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Japan FSA Set to Put Bitcoin Exchanges to Task Over Money Laundering

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The Financial Services Agency (FSA) of Japan is set to introduce even more stringent regulatory measures for Bitcoin exchanges in the country. The move comes as the country’s top financial regulator tries to improve its anti-money laundering (AML) protocols with review by the Financial Action Task Force (FATF) set to happen later in 2019.

The FSA has a history of formulating robust regulatory provisions for cryptocurrency exchanges in the country making Japan one of the most regulated jurisdictions for virtual currency trading platforms.

Japan Crypto Money Laundering

Japan Readies Even More Stringent Bitcoin Exchange Oversight

According to the Nikkei Asian Review, the FSA plans to increase its money laundering countermeasures with a particular focus on cryptocurrency exchanges. As part of its efforts, the Agency is set to inspect the AML protocols being used by Bitcoin exchanges in the country to see if they are in compliance with global best standard practices.

As part of the exercise, Japanese cryptocurrencies will be made to go through a rigorous vetting process with the FSA. These platforms will have to convince the Agency that they have taken the necessary precautions to prevent cases of money laundering.

This latest plan by the FSA could mean an even greater compliance burden for Japanese platforms. The country is already arguably the most regulated jurisdiction for Bitcoin exchanges in the world.

Back in 2017, Japan became the first country to create a regulatory structure for cryptocurrency exchanges. Some of the stringent measures introduced forced platforms like Binance and OKEx to less regulated climes like Malta.

Since 2017, the FSA has passed regulations on margin trading, security protocols for hot wallet and cold wallet storage. Given the recent emergence of suspected internally-orchestrated hacks, FSA has mandated platforms to revamp their internal security.

Japan Eager for Positive FATF Review

Japan’s financial regulator is taking these steps as part of efforts to obtain a favorable review from the FATF. The intergovernmental financial taskforce will inspect the country’s financial ecosystem in the fall of 2019.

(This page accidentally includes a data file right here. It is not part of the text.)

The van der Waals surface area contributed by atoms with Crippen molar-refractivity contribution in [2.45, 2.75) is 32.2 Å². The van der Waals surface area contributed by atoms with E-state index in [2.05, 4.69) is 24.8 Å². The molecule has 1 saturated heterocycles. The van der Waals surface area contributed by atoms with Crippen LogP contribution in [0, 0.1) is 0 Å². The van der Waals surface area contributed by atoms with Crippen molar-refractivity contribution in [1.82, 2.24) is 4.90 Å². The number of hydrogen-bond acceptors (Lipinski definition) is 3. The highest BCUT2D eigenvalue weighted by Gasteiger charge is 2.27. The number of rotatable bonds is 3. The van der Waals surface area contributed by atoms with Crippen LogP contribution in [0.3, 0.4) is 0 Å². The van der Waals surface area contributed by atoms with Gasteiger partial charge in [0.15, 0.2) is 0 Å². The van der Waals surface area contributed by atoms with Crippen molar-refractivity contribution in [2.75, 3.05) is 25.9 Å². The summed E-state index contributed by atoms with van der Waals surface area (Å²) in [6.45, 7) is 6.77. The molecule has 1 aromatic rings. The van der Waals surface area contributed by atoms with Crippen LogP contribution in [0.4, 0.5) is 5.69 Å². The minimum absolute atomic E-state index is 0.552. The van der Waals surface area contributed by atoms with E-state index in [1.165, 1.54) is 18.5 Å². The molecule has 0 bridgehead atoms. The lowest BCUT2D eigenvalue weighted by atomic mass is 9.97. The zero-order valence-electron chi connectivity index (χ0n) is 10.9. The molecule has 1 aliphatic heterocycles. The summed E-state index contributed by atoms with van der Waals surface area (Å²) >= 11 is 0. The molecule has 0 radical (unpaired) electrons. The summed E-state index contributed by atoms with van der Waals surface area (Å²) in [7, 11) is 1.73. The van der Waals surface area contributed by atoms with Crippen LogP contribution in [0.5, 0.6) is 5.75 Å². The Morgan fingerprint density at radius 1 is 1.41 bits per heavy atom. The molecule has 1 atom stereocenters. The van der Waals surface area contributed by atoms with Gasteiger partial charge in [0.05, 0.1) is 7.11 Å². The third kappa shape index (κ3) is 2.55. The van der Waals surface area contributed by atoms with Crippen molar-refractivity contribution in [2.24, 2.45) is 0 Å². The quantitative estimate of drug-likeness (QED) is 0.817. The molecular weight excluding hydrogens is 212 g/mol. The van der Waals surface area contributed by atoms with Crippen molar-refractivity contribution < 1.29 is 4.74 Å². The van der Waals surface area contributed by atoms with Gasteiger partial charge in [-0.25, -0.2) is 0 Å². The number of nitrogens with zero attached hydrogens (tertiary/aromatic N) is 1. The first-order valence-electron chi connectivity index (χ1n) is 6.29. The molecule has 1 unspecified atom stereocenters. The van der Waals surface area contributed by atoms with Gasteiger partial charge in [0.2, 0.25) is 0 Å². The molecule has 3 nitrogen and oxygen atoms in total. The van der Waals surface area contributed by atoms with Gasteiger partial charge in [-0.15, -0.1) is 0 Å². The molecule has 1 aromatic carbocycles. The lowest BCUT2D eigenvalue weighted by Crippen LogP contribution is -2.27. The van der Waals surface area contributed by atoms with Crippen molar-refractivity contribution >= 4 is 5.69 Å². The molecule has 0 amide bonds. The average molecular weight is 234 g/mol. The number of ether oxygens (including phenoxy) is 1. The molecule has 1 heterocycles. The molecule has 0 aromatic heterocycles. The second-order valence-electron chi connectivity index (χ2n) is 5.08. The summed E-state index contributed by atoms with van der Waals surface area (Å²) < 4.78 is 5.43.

Being the current chair of the G-20, reports indicate that Tokyo would consider it a total embarrassment if the events of 2008 repeat themselves. At the time, the FATF assigned the country its lowest AML rating, saying the country’s framework dedicated to combating money laundering and financial crimes was insufficient.

Commenting on the FSA’s commitment to getting a positive FATF review, an official of the Agency said:

“One company’s problem can’t help but affect the whole country’s evaluation. We’ll continue with the on-site inspections, and we’ll make sure everything is sound.”

In October 2018, the FATF adapted its longstanding AML protocols to cover Bitcoin exchanges as well. Reports indicate the FATF’s assessment of Japan’s financial sector will include cryptocurrency exchanges, hence, the need for the increased scrutiny. The FATF has consistently urged member nations to formalize their cryptocurrency regulatory structure with elements such as licensing and registration to make the monitoring process easier.

Cryptocurrency in Money Laundering and Financial Crimes

While the FSA prepares to put Bitcoin exchanges to task, there is actual evidence to show that cryptocurrency, in general, accounts for only a minute portion of money laundering and other financial crimes.

Earlier in the year, Japan’s National Police Agency (NPA) released its money laundering report for 2018 which showed that Bitcoin and other cryptocurrencies accounted for less than two percent of all recorded money laundering cases. However, it is important to point out that the report showed a ten-fold increase in cryptocurrency-related money laundering.

In a separate report by Australia’s top consumer protection agency, cryptocurrency fraud only amounted to five percent of the total number of reported cases in 2018. Again, the report from Australia also showed that instances of cryptocurrency fraud grew between 2017 and 2018, in this case by 200 percent.



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Osato is a Bitcoin enthusiast who can often be found providing insight on the latest Bitcoin-related news. When he isn't closely monitoring stories in the industry, he is either attempting to beat his scrabble high score or internally debating some existential dilemma. Contact Osato@Blockonomi.com

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